Members of the Faith and Conservation Communities Come Together for Salmon
“Candlelight vigil offers vision for restoring
endangered salmon.” Photo credit: Photo
courtesy of Earth Ministry:
On October 17, Earth Ministry, Save Our Wild Salmon, Sierra Club, and the National Wildlife Federation hosted a candle light Vigil for Endangered Salmon at St. John United Lutheran Church in Seattle. Four leaders in the faith and tribal communities led prayers and offered reflections that address the growing common interest of faith-based and conservation communities to be stewards of the earth and to protect sustainability of the planet.
Nearly 150 people attended the Salmon Vigil to honor, celebrate, and pray for the threatened wild salmon of the Pacific Northwest. The event served as a powerful demonstration of the growing progress for salmon recovery among varied community groups living and working in Puget Sound, and was held to strengthen ties between conservation and faith communities.
Organizations hosting the event emphasized the need for new partnerships to affect meaningful social change, and to build new relationships that send a strong message to elected leaders about salmon and other environmental issues that are important to members of diverse communities.
“The fate of these magnificent fish is in our hands,” said LeeAnne Beres, Executive Director of Earth Ministry and moderator of the event. “Extinction stops with us. We know in our hearts that salmon are the defining creature of the Northwest. Their beauty, strength, miraculous lifecycle, and totemic presence in Pacific Northwest cultures across time, speak to us, and help define who we are as a people.”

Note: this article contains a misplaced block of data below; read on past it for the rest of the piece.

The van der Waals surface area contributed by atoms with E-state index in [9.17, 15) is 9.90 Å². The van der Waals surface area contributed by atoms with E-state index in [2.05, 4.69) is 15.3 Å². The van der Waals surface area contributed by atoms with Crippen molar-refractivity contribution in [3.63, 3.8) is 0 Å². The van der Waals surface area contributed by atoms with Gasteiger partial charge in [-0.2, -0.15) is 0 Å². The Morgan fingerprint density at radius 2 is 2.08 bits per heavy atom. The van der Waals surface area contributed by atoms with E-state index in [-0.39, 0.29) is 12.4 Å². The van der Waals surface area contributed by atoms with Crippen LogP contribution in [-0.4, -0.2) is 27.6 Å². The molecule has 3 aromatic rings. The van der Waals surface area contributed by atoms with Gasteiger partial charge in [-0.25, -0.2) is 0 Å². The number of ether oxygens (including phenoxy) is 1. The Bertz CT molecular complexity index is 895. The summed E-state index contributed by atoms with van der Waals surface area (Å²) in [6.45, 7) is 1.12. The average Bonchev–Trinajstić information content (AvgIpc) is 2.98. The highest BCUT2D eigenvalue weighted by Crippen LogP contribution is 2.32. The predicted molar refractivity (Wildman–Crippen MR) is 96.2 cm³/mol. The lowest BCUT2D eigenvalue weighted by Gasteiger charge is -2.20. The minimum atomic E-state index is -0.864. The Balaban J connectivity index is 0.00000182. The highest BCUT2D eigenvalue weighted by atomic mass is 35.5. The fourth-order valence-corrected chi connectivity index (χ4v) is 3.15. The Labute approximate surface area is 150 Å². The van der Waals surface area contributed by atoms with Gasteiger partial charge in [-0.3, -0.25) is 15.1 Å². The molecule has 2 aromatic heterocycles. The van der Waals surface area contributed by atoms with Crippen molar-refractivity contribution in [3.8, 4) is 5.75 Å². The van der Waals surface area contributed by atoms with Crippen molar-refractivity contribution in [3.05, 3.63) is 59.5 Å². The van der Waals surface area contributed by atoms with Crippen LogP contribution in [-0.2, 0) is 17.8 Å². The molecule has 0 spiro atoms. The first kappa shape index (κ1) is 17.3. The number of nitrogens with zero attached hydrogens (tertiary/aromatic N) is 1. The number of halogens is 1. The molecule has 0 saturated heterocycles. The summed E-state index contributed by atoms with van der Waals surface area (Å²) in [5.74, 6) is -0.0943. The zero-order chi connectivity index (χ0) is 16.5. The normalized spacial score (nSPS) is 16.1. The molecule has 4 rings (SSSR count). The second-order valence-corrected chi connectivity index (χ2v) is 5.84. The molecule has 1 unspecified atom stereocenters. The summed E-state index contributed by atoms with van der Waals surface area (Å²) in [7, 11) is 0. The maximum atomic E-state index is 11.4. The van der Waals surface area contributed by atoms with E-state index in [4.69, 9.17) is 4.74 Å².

Speakers at the event urged a focus on solutions, encouraging people from both the faith and conservation communities to engage in dialogue, discuss solutions, and work together to meet community needs as the Northwest commits to working to restore our endangered salmon runs.
Rev. Carol Jensen, Pastor of St. John United Lutheran, reminded participants of the event that there is an underlying moral obligation to prevent salmon from going extinct: “As people of faith who find a part of our own identity in the biblical story of creation, the moral imperative to preserve and protect the salmon in this place flows from our shared ‘creatureliness’ – from our being part of the extraordinarily diverse web of life on this planet.”
Elmer Crow, a Nez Perce Tribal Elder, shared stories of seeing salmon at Celilo Falls in his childhood, now underwater due to The Dalles Dam. He spoke passionately about how salmon have provided inspiration, nourishment, and support to the Nez Perce for centuries, and the immeasurable sense of loss his people have felt as salmon runs have declined precipitously.
Dr. Loretta Jancoski, retired Dean of the School of Theology and Ministry at Seattle University, led the gathering on a meditation through the lifecycle of a salmon. She likened salmon to holy pilgrims, a sacred sign of a presence larger than ourselves, and exhorted those in attendance to work together to prevent salmon from disappearing from the “Book of Creation” forever.
Rev. Rich Lang, Pastor of Trinity United Methodist Church, spoke about consciousness raising and bold actions of justice. “We stand at a crossroads, in a stream, quite literally, alongside struggling salmon,” Lang said, “And restoring health to our rivers and abundance to our salmon will require that we change our behaviors and ways of doing business. Change is hard and will require us to move from a place of conflict and disagreement to one of trust and resolution.”
Following the reflections, those gathered participated in a candle lighting ceremony and a blessing of the waters through which Washington’s threatened salmon migrate, combining actual water from Redfish Lake, Snake River, the confluence of the Snake and Columbia rivers, Columbia River and Puget Sound. A sister event was held simultaneously in Boise, Idaho, to emphasize that salmon recovery is important to all residents of the Northwest.
-p. chambers, Shared Strategy for Puget Sound & Earth Ministry